Floating on the creek is the deepest therapy imaginable. Among the red-winged blackbirds, painted turtles, and nesting geese, I feel like myself again: spacious and buoyant. Steeped in harmony and reverence, I feel completely interconnected and at one with life.

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My body smiles. In the pit of my stomach, there’s such delight. It’s an expansive feeling, which is in glorious contrast to the stabbing, contracted feeling of not being in harmony with the energy around you – the sinking, shrinking feeling. The natural energies of the creek environment uplift me and raise my vibration. The trees and wildlife make no demands. When I feel like paddling, I paddle. When I feel like floating, I float. When I feel like observing turtles, I inevitably hear the sound of them plopping into the water, no matter how carefully I approach them.

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Another great thing about the creek is that cell reception is spotty, so I can’t receive messages or phone calls in many areas. That helps me to break free from the tug of technology and enter the spaces where I feel complete and connected in a deeper sense and realize that I have everything I need to navigate  this human existence. I perceive life’s challenges from a higher vantage point and am profoundly at peace. I bring my phone with me nonetheless to make voice recordings when insights arise. Listening to the recordings later brings me back to the peaceful, spacious space.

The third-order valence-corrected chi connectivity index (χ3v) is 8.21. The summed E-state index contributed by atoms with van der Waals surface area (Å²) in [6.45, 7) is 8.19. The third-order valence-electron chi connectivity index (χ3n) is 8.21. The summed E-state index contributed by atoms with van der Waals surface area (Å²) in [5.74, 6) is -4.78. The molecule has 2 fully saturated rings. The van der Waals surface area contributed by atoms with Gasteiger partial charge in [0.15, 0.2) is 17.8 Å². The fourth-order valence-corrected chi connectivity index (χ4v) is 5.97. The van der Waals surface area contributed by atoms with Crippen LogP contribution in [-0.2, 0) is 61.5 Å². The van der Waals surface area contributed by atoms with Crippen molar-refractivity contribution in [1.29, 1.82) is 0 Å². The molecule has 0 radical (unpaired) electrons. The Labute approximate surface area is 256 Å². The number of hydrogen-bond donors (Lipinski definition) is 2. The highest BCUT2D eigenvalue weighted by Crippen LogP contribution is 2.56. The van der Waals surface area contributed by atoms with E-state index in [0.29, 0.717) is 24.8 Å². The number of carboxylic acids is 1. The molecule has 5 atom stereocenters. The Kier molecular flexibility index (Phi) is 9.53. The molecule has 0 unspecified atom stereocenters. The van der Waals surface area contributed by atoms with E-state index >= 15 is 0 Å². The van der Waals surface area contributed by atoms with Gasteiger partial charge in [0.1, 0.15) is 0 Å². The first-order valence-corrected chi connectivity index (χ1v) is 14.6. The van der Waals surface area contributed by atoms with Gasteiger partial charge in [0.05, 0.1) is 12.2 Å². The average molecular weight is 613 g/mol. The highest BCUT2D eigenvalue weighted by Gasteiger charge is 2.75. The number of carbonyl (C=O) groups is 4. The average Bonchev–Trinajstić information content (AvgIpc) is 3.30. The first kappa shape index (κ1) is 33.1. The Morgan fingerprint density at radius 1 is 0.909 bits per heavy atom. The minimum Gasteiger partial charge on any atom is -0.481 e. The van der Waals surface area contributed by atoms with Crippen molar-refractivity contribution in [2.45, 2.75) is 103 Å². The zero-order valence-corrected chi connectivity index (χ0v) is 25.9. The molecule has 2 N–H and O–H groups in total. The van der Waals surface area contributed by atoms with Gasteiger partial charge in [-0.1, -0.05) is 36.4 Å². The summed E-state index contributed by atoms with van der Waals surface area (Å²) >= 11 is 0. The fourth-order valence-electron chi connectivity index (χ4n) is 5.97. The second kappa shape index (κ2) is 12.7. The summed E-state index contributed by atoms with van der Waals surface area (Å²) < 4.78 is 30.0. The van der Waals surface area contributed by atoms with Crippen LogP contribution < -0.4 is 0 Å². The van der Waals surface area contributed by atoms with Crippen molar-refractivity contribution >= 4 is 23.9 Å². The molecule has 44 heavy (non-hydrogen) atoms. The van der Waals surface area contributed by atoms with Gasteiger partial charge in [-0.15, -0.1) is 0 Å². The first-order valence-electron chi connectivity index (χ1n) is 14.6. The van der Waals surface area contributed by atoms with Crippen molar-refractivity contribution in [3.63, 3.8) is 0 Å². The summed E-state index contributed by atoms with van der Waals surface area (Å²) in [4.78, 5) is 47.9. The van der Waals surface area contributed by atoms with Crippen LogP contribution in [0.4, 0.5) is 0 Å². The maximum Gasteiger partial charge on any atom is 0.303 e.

Today I decided to balance rocks on the river rather than float on the creek.

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Originally, I had intended to do both but became absorbed in the meditative nature of stone balance art, and the next thing I knew, two hours had passed. Balancing stones with my feet in the Battenkill, listening to the sound of the river flowing was every bit as relaxing and therapeutic as kayaking, only different. On the creek, insights tend to arise when I enter stillness, whereas balancing stones facilitates focus and balance.

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If there’s anything that throws me off balance, it’s the fearful belief that there is no safety net and nothing supporting me. But on the creek, that seems to be the greatest delusion of all, and I remember that I must be a fastidious caretaker of my thoughts because they create my reality. Perhaps the sensation of being supported by the water is ultimately what is so appealing about floating.

In hindsight, the WATER card probably was the best guidance I could have received that morning when I was overcome by anxiety. It was the road map back to where I want and need to be. I feel like a sun that is shining again – and that benefits everyone around me.